U.S. professional ice hockey team was  founded  in  Boston  in  1924.  Ice
hockey’s popularity has spread throughout the country since the 1960s. The
NCAA holds a national collegiate ice hockey championship in April of  each
year. The country’s top professional league is the National Hockey  League
(NHL).  NHL  teams  play  a  regular  schedule  that  culminates  in   the
championship series. The winner is awarded the Stanley Cup,  the  league’s
top prize.

Television transformed sports in the second half of the 20th  century.  As
more Americans watched sports on television, the sports industry grew into
an enormous  business,  and  sports  events  became  widely  viewed  among
Americans as cultural experiences. Many Americans shared televised moments
of exaltation and triumph throughout the year: baseball during the  spring
and summer and its World Series in the early fall, football throughout the
fall crowned by the Super Bowl in January,  and  the  National  Basketball
Association (NBA) championships in the spring. The Olympic Games,  watched
by millions of  people  worldwide,  similarly  rivet  Americans  to  their
televisions as they watch outstanding athletes compete on behalf of  their
nations. Commercial sports are part of practically every home  in  America
and have  allowed  sports  heroes  to  gain  prominence  in  the  national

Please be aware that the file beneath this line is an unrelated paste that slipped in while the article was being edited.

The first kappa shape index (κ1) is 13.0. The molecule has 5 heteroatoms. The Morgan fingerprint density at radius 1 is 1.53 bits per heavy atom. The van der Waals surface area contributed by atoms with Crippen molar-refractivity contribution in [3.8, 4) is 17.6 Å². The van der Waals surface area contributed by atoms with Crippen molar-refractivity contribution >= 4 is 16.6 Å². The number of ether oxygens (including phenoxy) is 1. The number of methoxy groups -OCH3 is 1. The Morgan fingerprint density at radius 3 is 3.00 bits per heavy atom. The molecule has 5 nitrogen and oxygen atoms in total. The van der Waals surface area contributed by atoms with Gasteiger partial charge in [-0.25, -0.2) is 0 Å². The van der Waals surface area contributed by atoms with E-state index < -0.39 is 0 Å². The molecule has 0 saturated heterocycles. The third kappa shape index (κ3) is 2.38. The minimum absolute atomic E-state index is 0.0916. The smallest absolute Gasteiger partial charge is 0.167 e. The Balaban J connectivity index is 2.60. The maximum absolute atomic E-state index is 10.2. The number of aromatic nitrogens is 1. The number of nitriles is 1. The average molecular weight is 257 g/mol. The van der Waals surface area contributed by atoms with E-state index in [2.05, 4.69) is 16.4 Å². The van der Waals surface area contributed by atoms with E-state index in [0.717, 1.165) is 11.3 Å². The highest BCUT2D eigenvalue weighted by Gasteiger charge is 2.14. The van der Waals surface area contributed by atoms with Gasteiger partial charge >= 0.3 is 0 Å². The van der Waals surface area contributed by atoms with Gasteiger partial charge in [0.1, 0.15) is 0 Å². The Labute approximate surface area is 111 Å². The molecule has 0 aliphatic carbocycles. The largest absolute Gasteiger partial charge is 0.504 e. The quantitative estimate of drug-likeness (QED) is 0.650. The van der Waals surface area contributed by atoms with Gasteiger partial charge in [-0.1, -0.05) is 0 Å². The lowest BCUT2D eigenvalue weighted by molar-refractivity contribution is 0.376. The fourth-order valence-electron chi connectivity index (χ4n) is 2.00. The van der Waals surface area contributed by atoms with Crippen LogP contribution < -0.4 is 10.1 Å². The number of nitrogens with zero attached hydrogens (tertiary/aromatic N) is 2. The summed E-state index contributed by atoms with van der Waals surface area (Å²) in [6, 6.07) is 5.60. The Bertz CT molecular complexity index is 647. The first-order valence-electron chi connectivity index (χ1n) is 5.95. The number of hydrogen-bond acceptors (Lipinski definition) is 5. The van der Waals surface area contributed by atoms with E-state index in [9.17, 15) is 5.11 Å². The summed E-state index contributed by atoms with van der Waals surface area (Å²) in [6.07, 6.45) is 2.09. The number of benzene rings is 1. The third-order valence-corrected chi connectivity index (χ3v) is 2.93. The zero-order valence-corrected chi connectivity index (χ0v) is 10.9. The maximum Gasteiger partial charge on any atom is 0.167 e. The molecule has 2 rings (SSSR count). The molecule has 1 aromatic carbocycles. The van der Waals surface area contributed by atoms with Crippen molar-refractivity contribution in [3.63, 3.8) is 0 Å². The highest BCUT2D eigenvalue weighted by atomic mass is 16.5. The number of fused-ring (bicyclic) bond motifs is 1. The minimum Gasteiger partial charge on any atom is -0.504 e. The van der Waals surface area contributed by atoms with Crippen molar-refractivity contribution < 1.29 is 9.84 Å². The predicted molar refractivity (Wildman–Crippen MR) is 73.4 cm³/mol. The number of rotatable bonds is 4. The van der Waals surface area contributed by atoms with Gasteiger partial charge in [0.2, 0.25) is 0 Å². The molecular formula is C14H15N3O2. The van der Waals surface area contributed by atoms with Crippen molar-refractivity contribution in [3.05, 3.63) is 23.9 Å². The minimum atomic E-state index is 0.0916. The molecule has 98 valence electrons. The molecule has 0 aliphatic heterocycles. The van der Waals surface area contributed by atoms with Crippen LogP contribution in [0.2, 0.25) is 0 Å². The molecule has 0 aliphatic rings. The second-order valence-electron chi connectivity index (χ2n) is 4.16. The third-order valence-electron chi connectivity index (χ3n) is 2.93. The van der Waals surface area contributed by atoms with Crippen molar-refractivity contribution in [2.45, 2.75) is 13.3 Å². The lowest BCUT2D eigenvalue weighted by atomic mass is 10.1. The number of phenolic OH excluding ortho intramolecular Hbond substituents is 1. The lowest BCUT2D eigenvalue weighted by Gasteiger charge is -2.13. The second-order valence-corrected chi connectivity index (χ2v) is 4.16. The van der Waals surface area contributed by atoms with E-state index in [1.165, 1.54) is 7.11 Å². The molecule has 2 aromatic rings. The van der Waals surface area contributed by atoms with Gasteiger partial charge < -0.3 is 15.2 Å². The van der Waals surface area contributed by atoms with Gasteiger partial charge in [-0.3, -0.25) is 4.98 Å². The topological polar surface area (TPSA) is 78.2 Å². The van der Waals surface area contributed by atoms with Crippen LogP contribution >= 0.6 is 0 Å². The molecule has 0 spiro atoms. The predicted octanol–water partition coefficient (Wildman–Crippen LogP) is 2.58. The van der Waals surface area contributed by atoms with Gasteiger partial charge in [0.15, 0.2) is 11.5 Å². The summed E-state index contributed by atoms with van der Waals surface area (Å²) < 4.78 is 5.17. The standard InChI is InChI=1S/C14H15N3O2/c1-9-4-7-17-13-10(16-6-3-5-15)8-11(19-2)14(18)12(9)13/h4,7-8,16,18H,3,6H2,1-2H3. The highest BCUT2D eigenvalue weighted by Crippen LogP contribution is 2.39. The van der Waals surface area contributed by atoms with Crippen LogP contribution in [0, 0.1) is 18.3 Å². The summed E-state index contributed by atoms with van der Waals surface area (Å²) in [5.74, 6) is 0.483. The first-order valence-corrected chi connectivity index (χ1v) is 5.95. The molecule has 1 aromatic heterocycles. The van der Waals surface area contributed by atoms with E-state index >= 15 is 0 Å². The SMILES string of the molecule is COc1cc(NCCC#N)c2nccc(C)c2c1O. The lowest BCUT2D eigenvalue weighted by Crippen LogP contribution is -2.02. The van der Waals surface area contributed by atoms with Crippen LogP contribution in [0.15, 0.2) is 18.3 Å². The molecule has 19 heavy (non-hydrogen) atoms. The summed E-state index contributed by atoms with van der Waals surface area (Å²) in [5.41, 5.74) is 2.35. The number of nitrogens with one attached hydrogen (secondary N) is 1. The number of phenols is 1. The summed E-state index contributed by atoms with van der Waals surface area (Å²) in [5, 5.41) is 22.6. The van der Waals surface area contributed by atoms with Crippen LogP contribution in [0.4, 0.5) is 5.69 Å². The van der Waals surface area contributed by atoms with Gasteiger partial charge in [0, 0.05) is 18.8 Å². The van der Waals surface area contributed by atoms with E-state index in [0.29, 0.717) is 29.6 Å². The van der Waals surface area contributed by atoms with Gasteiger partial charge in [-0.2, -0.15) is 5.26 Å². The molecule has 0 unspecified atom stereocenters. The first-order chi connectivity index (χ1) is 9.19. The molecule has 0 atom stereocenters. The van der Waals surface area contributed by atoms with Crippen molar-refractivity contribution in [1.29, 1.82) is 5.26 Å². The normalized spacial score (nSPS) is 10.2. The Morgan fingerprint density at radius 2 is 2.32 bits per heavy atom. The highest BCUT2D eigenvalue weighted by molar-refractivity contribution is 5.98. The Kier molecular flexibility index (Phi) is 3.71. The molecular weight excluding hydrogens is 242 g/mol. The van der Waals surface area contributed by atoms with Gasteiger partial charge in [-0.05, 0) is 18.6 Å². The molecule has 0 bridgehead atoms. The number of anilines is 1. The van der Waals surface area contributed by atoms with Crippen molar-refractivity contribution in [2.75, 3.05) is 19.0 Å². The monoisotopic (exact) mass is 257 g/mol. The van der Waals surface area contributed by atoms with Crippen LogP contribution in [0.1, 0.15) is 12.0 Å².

imagination and to become fixtures of the consumer culture. As  well-known
faces and bodies, sports celebrities such  as  basketball  player  Michael
Jordan and baseball player Mark McGwire are hired to endorse products.

Although televised games remove the viewing  public  from  direct  contact
with  events,  they  have  neither   diminished   the   fervor   of   team
identification nor dampened the  enthusiasm  for  athletic  participation.
Americans watch more sports on television than ever, and  they  personally
participate  in  more  varied  sporting  activities  and  athletic  clubs.
Millions of young girls and boys across the country play soccer, baseball,
tennis, and field hockey.

At the end of the 20th century, Americans were taking part  in  individual
sports of all kinds—jogging, bicycling, swimming, skiing,  rock  climbing,
playing tennis, as well as more unusual sports  such  as  bungee  jumping,
hang gliding, and wind surfing. As Americans enjoy more leisure time,  and
as Hollywood and advertising emphasize trim, well-developed bodies, sports
have become a significant component of many people's lives. Many Americans
now invest significant amounts of money in sports equipment, clothing, and
gym memberships. As a result, more people are dressing in sporty styles of
clothing. Sports logos and athletic fashions have become common aspects of
people’s wardrobes, as people need to look as though they  participate  in
sports to be in style. Sports have  even  influenced  the  cars  Americans
drive, as sport utility vehicles accommodate the rugged terrain, elaborate
equipment, and sporty lifestyles of their owners.

Probably the most significant long-term development in 20th-century sports
has been the increased participation of minorities and  women.  Throughout
the early 20th century, African Americans made  outstanding  contributions
to  sports,  despite  being  excluded  from  organized  white  teams.  The
exclusion of black players from white baseball led to the  creation  of  a
separate Negro National League in 1920. On  the  world  stage,  track-and-